The present work is an annotated translation of the thirty-first edition, published in 2014 by the Qum office of al-Sayyid al-Sistani. Shaykh Mohammed Ali Ismail deserves to be commended for successfully completing this challenging task.
Updated on 12 March 2018
Most memorable Hajj moments
Memory is a fascinating faculty of the human brain whereby the mind is able to store and retrieve various kinds of information. For this final part of the Labayk series, I spoke to several pilgrims of varied ages about their most memorable Hajj moment and have gathered the highlights to share with you in this article.
As we have seen in previous articles, Hajj is a journey of a lifetime, and it is such a privilege to be able to perform it. Imagine what it must feel like returning home after this phenomenal act of worship, reassured that past sins have been erased and grateful at the chance of a new birth. The entire experience of Hajj if performed with true spiritual essence, should leave an individual with a new meaning and refreshed purpose of life. The journey doesn’t end when the tires of the airplane screech against your homeland, in fact, it continues as you return to your daily work routine and the challenge now is how to maintain the spirit of Hajj and your connection with Allah (S.W.T), thousands of miles away from the holy city of Makkah.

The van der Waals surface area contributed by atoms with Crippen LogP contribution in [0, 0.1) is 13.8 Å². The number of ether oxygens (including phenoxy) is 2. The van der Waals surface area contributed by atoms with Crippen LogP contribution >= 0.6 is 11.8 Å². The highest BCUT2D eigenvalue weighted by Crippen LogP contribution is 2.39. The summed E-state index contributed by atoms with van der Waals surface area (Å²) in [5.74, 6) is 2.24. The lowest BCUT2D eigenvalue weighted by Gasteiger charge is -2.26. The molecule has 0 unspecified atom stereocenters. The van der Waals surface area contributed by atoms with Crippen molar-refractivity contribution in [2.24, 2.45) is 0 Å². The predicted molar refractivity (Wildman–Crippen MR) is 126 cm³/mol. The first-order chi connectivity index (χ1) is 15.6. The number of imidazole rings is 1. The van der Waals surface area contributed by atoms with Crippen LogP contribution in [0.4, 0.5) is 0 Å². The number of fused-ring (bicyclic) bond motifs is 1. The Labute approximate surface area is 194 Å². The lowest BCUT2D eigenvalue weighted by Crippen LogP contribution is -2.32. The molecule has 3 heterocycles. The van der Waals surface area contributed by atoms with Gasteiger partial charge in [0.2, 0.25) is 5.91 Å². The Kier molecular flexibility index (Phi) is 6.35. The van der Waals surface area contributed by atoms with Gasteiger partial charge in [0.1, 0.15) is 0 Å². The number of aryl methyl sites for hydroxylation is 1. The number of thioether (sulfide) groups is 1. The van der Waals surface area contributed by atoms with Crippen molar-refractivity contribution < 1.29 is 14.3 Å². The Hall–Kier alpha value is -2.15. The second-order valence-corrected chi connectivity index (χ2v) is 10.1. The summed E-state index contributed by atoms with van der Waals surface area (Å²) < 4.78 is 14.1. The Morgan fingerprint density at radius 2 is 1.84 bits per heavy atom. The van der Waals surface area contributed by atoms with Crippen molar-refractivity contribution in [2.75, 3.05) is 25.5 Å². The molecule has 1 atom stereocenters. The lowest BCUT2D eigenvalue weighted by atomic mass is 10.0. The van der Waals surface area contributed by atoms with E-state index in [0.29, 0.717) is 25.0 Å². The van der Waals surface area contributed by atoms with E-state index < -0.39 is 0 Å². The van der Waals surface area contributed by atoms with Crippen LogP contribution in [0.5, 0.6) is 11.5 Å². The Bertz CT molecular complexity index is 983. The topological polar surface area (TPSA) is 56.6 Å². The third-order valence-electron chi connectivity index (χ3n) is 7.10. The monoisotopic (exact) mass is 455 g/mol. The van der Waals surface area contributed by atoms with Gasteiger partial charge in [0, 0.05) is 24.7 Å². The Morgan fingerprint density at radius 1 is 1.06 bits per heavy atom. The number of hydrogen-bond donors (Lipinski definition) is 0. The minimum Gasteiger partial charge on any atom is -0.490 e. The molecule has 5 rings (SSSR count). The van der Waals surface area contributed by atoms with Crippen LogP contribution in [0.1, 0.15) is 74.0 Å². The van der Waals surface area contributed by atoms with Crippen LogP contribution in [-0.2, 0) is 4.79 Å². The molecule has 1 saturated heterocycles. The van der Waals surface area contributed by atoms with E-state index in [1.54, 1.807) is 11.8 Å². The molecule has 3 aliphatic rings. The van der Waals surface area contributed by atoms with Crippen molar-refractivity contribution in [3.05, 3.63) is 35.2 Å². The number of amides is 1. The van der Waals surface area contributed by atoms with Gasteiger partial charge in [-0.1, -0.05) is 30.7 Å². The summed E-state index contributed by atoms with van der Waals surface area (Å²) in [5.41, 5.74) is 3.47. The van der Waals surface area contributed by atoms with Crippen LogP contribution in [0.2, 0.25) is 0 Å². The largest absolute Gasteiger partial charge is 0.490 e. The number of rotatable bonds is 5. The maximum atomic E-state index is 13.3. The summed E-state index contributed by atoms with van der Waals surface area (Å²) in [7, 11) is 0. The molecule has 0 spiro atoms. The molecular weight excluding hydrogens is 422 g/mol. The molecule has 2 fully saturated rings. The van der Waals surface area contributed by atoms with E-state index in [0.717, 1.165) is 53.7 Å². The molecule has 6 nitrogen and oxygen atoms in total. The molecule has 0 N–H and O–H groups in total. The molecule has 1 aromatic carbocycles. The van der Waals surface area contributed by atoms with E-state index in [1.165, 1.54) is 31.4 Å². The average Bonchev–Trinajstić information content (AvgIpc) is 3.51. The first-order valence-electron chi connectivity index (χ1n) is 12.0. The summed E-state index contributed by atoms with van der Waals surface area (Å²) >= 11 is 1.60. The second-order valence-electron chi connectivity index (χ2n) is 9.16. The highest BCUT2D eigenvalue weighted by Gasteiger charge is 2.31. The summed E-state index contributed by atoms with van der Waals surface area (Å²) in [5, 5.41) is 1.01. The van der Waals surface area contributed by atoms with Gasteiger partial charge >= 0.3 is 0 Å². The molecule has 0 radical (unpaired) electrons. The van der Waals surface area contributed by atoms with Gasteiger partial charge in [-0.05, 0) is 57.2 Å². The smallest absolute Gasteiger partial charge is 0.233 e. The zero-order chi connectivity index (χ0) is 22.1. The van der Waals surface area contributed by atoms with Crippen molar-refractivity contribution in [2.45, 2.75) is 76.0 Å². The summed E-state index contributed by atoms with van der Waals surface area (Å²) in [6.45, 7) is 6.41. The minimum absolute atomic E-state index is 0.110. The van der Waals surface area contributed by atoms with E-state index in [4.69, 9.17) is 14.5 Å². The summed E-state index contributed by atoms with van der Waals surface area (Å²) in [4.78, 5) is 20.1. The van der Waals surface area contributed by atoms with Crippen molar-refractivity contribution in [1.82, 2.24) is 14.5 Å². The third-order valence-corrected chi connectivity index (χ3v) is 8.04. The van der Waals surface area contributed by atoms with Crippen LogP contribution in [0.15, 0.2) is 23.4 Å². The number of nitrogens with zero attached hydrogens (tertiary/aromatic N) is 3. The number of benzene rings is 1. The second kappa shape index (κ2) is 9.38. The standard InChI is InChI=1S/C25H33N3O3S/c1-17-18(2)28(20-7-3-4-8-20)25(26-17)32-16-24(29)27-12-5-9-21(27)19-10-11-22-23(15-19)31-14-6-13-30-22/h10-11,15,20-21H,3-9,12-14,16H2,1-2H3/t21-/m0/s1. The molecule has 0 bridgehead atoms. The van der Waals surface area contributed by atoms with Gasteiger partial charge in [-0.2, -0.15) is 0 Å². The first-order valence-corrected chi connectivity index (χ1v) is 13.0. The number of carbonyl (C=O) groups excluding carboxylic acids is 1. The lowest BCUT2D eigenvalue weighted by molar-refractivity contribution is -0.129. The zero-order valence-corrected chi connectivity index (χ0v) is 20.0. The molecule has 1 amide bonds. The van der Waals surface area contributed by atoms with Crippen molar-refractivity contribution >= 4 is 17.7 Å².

Lots of pilgrims had different memories from the trip which we will touch on shortly, but the one unanimous experience that everyone reminisced about was the first glance of the Holy Kaabah. I cannot even begin to explain the fondness and emotion with which people talked about the first time they set their eyes on the Holy Kaabah. In my conversations, I found out that while the act of looking at the Holy Kaabah was the same for everyone in a physical sense, the subsequent consequences it had on the emotions of the individuals looking at it was far different. Some explained their state to be submissive, others surrendered, most teared immediately and many were simply lost in awe of His majestic house. And rightly so. I remember the first time I feasted my eyes on the Holy Kaabah, I was blown away by its superiority. 17 years later, I still vividly remember walking through the surrounding mosque, towards the centre of the Haram. My eyes were stretching to see what was ahead, I kept walking amidst the other pilgrims, and finally, the shade over my head ended and I was under the open skies, and in front of me was this magnificent structure that symbolised the house of God. Pictures and videos we see of the Kaabah throughout our lives do absolutely no justice to the experience of watching it directly with the naked eye. While the entire Hajj experience is a highlight for the Hujjaj, this particular memory of looking at the Kaabah holds a very special place in people’s heart.